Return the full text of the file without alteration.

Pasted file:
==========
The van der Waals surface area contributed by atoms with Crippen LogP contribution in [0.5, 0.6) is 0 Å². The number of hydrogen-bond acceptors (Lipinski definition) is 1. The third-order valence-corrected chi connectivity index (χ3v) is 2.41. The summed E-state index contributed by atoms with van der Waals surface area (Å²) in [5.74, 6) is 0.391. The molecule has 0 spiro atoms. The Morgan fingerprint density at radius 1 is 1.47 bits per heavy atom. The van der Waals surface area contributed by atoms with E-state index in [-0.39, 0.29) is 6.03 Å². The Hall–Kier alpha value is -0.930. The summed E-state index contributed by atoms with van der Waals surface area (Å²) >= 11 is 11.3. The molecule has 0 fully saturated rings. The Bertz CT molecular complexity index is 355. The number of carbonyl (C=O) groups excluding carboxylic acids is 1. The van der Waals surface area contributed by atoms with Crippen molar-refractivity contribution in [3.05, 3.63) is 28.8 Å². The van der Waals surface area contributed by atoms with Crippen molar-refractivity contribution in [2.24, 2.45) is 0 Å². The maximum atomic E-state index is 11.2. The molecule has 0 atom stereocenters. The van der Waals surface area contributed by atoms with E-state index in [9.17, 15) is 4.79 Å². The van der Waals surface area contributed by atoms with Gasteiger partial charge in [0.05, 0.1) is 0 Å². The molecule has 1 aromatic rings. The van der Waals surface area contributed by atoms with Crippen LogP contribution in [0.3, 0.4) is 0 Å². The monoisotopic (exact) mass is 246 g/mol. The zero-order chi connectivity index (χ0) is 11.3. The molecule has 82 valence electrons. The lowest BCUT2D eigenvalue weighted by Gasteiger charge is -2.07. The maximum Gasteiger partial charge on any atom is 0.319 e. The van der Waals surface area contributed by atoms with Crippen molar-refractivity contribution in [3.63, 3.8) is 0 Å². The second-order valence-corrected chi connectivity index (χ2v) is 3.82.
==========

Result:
The van der Waals surface area contributed by atoms with Crippen LogP contribution in [0.5, 0.6) is 0 Å². The number of hydrogen-bond acceptors (Lipinski definition) is 1. The third-order valence-corrected chi connectivity index (χ3v) is 2.41. The summed E-state index contributed by atoms with van der Waals surface area (Å²) in [5.74, 6) is 0.391. The molecule has 0 spiro atoms. The Morgan fingerprint density at radius 1 is 1.47 bits per heavy atom. The van der Waals surface area contributed by atoms with E-state index in [-0.39, 0.29) is 6.03 Å². The Hall–Kier alpha value is -0.930. The summed E-state index contributed by atoms with van der Waals surface area (Å²) >= 11 is 11.3. The molecule has 0 fully saturated rings. The Bertz CT molecular complexity index is 355. The number of carbonyl (C=O) groups excluding carboxylic acids is 1. The van der Waals surface area contributed by atoms with Crippen molar-refractivity contribution in [3.05, 3.63) is 28.8 Å². The van der Waals surface area contributed by atoms with Crippen molar-refractivity contribution in [2.24, 2.45) is 0 Å². The maximum atomic E-state index is 11.2. The molecule has 0 atom stereocenters. The van der Waals surface area contributed by atoms with E-state index in [9.17, 15) is 4.79 Å². The van der Waals surface area contributed by atoms with Gasteiger partial charge in [0.05, 0.1) is 0 Å². The molecule has 1 aromatic rings. The van der Waals surface area contributed by atoms with Crippen LogP contribution in [0.3, 0.4) is 0 Å². The monoisotopic (exact) mass is 246 g/mol. The zero-order chi connectivity index (χ0) is 11.3. The molecule has 82 valence electrons. The lowest BCUT2D eigenvalue weighted by Gasteiger charge is -2.07. The maximum Gasteiger partial charge on any atom is 0.319 e. The van der Waals surface area contributed by atoms with Crippen molar-refractivity contribution in [3.63, 3.8) is 0 Å². The second-order valence-corrected chi connectivity index (χ2v) is 3.82.